Today in Tel Aviv University

Each year, on a Friday before the beginning of the academic year, the Hearing Impaired Student Day is held in Tel Aviv University. This year it was held today. The organizers invite current students, and also future and former students are welcome. As they mix together, the experience of the oldtimers rubs on the newcomers. The tips get passed from generation to generation and the age-old wisdom gets spread (even though most of it is only few years old).

After the Day, I went to the Dyonon bookshop. The gate next to the bookshop was already open only in the outgoing direction, so I knew that I’ll have to walk around the campus to get back to a parking lot on its east, where I parked my car. Oh well.

In the shop, I surveyed the computer science books. There was a section for dummies’ level books (in Hebrew). Several of the more professional ones had the Java, C# (but also Linux) keywords on their covers. Also PHP and MySQL were represented, but less strongly. My current favorite, Python, was represented by only a single copy of “Learning Python” – at least as far as I saw.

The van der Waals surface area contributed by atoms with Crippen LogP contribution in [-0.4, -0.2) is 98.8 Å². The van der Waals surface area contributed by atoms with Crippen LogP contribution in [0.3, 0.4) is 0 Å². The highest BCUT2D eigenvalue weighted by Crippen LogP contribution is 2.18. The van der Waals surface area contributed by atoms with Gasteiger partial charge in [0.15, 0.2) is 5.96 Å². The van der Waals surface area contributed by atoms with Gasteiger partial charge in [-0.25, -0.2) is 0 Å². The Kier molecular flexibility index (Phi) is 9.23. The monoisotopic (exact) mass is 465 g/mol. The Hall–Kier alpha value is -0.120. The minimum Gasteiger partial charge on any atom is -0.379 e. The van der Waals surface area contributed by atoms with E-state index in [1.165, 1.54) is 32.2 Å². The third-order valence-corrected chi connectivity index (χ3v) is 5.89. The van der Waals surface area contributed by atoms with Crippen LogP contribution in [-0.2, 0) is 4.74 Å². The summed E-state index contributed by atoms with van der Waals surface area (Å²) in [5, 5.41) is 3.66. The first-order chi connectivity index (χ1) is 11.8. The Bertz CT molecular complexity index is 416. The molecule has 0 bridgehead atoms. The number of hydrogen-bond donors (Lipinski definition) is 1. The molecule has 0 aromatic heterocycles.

Oh, the joys of academic world being disconnected from life’s practicalities.
If only they were academic enough to mention LISP or Scheme a lot…

Being a rabid bookholic, I somehow managed to leave the shop with only two books stuck to me. Both of them were from the economics&management section, where I did not look in my previous visits to Dyonon.

One book is “Focused Management – to do more with available resources”. It seems to give a lot of treatment to Eliahu Goldratt’s Theory of Constraints.
The other book is “Systematic Inventive Thinking and Technological Problem Solving” by Dr. Alexander Chernobelsky. The bibliography mentions few publications by Genrich Altshuller, and the book seems to contain a lot of TRIZ related stuff, but I did not see this keyword mentioned in it in my brief glance.
Both books are in Hebrew.

Author: Omer Zak

I am deaf since birth. I played with big computers which eat punched cards and spew out printouts since age 12. Ever since they became available, I work and play with desktop size computers which eat keyboard keypresses and spew out display pixels. Among other things, I developed software which helped the deaf in Israel use the telephone network, by means of home computers equipped with modems. Several years later, I developed Hebrew localizations for some cellular phones, which helped the deaf in Israel utilize the cellular phone networks. I am interested in entrepreneurship, Science Fiction and making the world more accessible to people with disabilities.

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